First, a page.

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U.S. Supreme Court Rejects Detained Immigrants on Bond Hearings

Updated on
  • Supreme Court overturns ruling that guaranteed hearings
  • 5-3 decision affects thousands of people facing deportation

The U.S. Supreme Court overturned a ruling that had guaranteed periodic bond hearings, and the possibility of release, for thousands of foreigners who are being detained while facing deportation.

The justices, voting 5-3, said federal law doesn’t require those hearings. The ruling affects some legal permanent residents convicted of crimes, as well as foreigners who are in the country illegally or seeking asylum. It is likely to have implications for President Donald Trump’s efforts to step up deportations.

Writing for the majority, Justice Samuel Alito said a San Francisco-based appeals court adopted an implausible interpretation of federal immigration law when it required bond hearings every six months. Alito said the lower court was wrong to say that reading was necessary to avoid serious questions under the Constitution’s due process clause.

Courts "still must interpret the statute, not rewrite it," Alito wrote.

Justices Stephen Breyer, Ruth Bader Ginsburg and Sonia Sotomayor dissented. Breyer wrote for the group that the majority’s interpretation "would likely render the statute unconstitutional."

Justice Elena Kagan didn’t take part in the ruling because she was briefly involved in the litigation when she served as U.S. solicitor general under President Barack Obama.

Constitutional Arguments

The justices sent the case back to a lower court, where those seeking bond hearings might be able to press separate, constitutional arguments.

"We have shown through this case that when immigrants get a fair hearing, judges often release them based on their individual circumstances," said Ahilan Arulanantham, the American Civil Liberties Union lawyer who argued the case. "We look forward to going back to the lower courts to show that these statutes, now interpreted by the Supreme Court to require detention without any hearing, violate the due process clause.”

Alito, however, questioned the viability of those claims, saying federal immigration law might preclude the appeals court from considering them. Alito also pointed to a 2011 Supreme Court decision that limited class-action lawsuits in a case involving Walmart Inc.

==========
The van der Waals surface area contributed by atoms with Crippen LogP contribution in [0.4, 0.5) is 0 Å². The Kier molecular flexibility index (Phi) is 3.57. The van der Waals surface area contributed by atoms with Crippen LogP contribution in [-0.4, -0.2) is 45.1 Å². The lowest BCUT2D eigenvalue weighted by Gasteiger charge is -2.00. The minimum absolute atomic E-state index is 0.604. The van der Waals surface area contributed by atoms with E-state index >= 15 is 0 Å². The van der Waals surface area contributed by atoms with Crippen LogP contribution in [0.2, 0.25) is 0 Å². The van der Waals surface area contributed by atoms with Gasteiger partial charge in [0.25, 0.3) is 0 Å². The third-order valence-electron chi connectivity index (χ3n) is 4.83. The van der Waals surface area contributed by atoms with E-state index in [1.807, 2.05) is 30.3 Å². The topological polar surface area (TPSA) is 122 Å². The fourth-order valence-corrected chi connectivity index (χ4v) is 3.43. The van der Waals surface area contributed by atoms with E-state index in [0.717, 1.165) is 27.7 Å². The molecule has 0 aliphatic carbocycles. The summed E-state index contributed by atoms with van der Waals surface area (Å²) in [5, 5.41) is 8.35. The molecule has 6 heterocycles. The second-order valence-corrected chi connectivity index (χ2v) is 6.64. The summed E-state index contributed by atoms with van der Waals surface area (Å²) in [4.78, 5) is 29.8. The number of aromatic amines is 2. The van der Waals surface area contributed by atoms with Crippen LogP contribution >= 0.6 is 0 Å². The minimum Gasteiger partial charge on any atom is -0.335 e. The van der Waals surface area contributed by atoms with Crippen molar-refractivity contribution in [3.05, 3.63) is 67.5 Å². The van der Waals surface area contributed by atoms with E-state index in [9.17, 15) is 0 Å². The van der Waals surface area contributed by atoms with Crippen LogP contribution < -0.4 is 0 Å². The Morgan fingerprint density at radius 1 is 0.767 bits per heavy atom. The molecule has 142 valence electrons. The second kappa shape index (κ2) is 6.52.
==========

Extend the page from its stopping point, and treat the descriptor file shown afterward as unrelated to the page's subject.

The Supreme Court heard arguments twice in the case, the first time while Obama was still president. The Obama administration contended that federal immigration law doesn’t permit bond hearings for the categories of people involved in the case.

After the argument, the court said it wanted to consider whether the Constitution might require bond hearings, even if federal statutes don’t. The court didn’t decide that issue in Tuesday’s ruling.

Other Safeguards

The court then heard a second argument in October, with the Trump administration now making the government’s case and the newest justice, Neil Gorsuch, available to take part. A month later, the court said Kagan would no longer participate in the case because she had just realized she signed a brief for the government in an earlier phase.

The government argued that bond hearings aren’t necessary because the system provides other safeguards, including the right to file so-called habeas corpus petitions to seek release.

The high court was considering a class-action lawsuit pressed by immigrants being detained by the Department of Homeland Security in California.

The group originally included Alejandro Rodriguez, a legal permanent resident who was detained for about three years while he challenged deportation charges that centered on convictions for possession of a controlled substance and driving a stolen vehicle. Rodriguez ultimately won his case and wasn’t deported.

The case is Jennings v. Rodriguez, 15-1204.

(Updates with ACLU reaction in eighth paragraph.)
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